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“Going back is not realistic”: Councillor stresses “need to change” as Oxford LTNs made permanent – but angry residents say “we can’t get on bikes”

“We have all got too used to the idea that road space is something we can help ourselves to, as much as we like, whenever we like”

Society is not using its “finite” road space responsibly and needs to change, a councillor in charge of highways management told Oxfordshire County Council yesterday, as the local authority voted to make permanent three controversial low traffic neighbourhood schemes in Oxford, despite angry protesters claiming that the traffic-calming measures have increased congestion and that they “can’t get on bikes”.

Andrew Gant, Oxfordshire County Council’s cabinet member for highways management, was speaking at an often heated and rowdy meeting as the local authority voted to approve and make permanent the Traffic Regulation Orders for the three LTNs introduced in east Oxford in May 2022.

Implemented to prevent rat-running motorists from driving through residential streets, making them safer for cyclists and pedestrians, the LTNs in the Divinity Road, St Clement’s, and St Mary’s areas have instead become the epicentre of what some have described as a “civil war” in Oxford, and the subject of protests, conspiracy theories, vandalism, arson attacks, and television documentaries.

Following yesterday’s vote, the planters and bollards that signalled the entrance to the LTNs – and which have been driven over, stolen, and set on fire over the past year – will be replaced by Automatic Number Plate Recognition cameras, while taxi drivers, emergency services, bin lorries, and post van drivers will be permitted to use the streets.

Anti-LTN vandal sets bollard alight (credit - Oxford Liveable Streets)

> Active travel campaigners release footage of anti-LTN vandals setting bollards alight

A recent report into east Oxford’s LTNs found that the schemes have led to an increase in cycling numbers by 20 percent, with one boundary road even seeing the percentage of cyclists increasing by 51 percent, while car use is down by 10 percent.

While air quality has improved for the most part, the report also found that congestion has increased overall, with bus journey times towards the city centre and the busy Plain roundabout rising.

“The LTNs are not a silver bullet,” Green councillor Chris Jarvis told yesterday’s meeting. “But we need to take meaningful action.

“Air quality has improved, cycling is up, road collisions are down, walking is more pleasant, teenagers are playing football in the street. These are real, tangible benefits.”

James Schumann, from the Divinity Road Area Residents Association, said that the LTNs had created “quieter streets and better neighbourhoods”, and that residential streets – which were “not designed for high traffic levels” – were now “safe for pedestrians, people on mobility scooters, cargo bikes, and cyclists, who can now use these narrow streets to get to school, work, and the shops”.

“Until the LTNs went in I was too scared to cycle to work in Marston,” added resident Katie Mills.

“The Cowley and East Oxford LTNs have made it safe. I have two children at schools in East Oxford, and I now have the confidence to cycle on the roads with them. The LTNs have been transformative.”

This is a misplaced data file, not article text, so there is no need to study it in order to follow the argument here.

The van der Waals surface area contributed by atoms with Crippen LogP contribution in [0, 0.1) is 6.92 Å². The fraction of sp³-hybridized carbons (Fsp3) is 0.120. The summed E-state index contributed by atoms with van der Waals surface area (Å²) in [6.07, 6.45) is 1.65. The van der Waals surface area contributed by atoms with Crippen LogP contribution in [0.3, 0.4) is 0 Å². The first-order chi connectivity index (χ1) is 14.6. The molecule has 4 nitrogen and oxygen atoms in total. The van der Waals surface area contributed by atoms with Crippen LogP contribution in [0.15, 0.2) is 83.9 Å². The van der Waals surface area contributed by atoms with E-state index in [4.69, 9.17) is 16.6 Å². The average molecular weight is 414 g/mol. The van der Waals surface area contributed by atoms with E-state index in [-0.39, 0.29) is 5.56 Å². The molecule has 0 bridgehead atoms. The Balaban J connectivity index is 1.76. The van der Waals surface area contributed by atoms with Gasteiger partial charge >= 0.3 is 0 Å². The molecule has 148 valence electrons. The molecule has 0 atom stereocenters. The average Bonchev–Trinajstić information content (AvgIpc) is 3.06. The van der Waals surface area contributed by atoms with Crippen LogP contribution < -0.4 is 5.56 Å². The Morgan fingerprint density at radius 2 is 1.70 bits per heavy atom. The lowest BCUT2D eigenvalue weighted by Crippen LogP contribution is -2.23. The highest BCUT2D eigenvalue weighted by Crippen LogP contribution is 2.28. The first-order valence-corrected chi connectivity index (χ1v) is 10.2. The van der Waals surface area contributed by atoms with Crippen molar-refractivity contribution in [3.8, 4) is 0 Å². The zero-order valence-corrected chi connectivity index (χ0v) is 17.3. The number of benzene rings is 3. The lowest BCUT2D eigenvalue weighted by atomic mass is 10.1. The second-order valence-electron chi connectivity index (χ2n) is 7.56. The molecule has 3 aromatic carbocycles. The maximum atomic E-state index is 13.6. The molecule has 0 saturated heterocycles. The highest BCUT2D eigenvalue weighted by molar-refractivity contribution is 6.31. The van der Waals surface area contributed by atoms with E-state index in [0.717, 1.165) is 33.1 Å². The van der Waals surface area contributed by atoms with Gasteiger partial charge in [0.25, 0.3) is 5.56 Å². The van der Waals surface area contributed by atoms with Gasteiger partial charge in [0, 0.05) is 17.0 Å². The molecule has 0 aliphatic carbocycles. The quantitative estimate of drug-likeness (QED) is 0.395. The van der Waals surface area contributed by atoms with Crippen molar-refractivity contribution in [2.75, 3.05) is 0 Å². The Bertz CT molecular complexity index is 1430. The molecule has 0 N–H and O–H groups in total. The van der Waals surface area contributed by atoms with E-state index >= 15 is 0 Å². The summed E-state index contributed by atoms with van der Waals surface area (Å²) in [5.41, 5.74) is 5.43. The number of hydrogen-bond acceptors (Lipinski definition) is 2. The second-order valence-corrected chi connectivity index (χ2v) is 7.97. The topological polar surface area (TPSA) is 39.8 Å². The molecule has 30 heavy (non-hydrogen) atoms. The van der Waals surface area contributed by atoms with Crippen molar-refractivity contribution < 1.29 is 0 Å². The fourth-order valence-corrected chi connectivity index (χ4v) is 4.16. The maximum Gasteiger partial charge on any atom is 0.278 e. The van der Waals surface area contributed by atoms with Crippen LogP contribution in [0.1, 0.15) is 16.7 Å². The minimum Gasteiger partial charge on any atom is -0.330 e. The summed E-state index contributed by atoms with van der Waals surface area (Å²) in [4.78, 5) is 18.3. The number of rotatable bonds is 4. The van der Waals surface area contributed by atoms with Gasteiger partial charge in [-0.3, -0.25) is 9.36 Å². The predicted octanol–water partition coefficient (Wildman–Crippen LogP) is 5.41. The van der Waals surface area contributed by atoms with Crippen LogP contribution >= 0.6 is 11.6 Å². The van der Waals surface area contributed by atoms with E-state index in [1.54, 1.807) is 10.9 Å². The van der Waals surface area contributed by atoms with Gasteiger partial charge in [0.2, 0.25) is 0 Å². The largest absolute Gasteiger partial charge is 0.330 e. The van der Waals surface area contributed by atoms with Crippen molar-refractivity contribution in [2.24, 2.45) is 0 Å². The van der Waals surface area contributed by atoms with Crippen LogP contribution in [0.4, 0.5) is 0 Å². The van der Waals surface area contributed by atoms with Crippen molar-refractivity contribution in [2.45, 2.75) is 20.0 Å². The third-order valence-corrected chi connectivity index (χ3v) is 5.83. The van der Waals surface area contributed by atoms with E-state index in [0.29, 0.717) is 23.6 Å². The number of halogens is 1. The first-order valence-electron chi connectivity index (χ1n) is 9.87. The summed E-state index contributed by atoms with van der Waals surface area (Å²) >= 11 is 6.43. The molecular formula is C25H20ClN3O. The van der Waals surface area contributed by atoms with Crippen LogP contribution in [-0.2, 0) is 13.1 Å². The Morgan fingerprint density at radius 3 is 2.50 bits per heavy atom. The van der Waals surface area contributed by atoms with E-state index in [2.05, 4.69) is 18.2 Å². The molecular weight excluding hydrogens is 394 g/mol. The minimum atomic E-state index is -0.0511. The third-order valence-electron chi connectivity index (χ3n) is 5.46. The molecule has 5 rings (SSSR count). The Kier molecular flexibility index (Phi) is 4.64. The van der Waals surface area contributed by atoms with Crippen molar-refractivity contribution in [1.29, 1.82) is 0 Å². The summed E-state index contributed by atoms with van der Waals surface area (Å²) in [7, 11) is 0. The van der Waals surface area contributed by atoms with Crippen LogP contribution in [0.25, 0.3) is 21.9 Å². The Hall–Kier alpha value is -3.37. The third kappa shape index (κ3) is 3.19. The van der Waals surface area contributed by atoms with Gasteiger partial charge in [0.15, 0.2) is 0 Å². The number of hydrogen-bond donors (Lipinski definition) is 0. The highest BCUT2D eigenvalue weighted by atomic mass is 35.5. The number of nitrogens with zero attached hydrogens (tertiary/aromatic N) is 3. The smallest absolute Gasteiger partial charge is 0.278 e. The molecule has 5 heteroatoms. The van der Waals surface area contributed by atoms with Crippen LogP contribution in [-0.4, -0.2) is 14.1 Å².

> Why is the 15-minute city attracting so many conspiracy theories?

However, other residents were scathing of the impact the LTNs have had on congestion and local businesses, arguing that they can’t simply “get on a bike” to take advantage of the traffic-calming measures.

Some protesters gathered outside County Hall yesterday, meanwhile, were pictured clutching signs which appeared to conflate the LTN debate with the much-discussed – but entirely separate – issue of 15-minute cities, an urban design policy which aims to ensure that all residents live within a short walk or cycle from daily necessities and the subject of a demonstration in Oxford in February.

Criticising what she deemed a “mock show of democracy”, resident Anne Stares told the meeting that “the people and businesses of the city will not forget your disregard of their pleas and suffering in favour of a selfish minority of idealists who whine that they want to amble in the road.”

“I want to look Andrew Gant in the face and tell him there has been no thought for the elderly,” said Maggie Brown, who was pictured holding a sign labelling the council’s transport chief a “tyrant”.

“We can’t get on bikes and scooters.”

“I’m not young enough to go on a bike,” 81-year-old Jane Buckland added. “I’m past my sell by date.”

> Proof anti-LTN group falsely claimed cyclists drove to safety protest for "photo op" leads local paper staffer to apologise

“I recognise that there remain concerns,” Liberal Democrat councillor Gant said at the conclusion of yesterday’s meeting.

“As a council we are prioritising measures to reduce bus journey times. We have also heard from businesses operating in a complex commercial environment, and residents struggling with difficult personal circumstances.

“However, an increase in dangerous congestion with no plan for change helps no-one. As a council, we are committed to offering people meaningful choice in how they travel.

“We are working to preserve essential journeys by car, while also encouraging safe travel for all by walking, scooting, biking, and greater use of public transport. LTNs are one step towards less reliance on private car journeys.”

He continued: “Should we take a large amount of Oxford’s congestion and put it back on residential roads? No. Going back is not realistic.

“There is a lack of any alternative vision from those who oppose LTNs. We have all got too used to the idea that road space is something we can help ourselves to, as much as we like, whenever we like.

“It is a finite resource, and it is full. It comes at a cost. As a society, we are not making responsible use of it. We need to change.”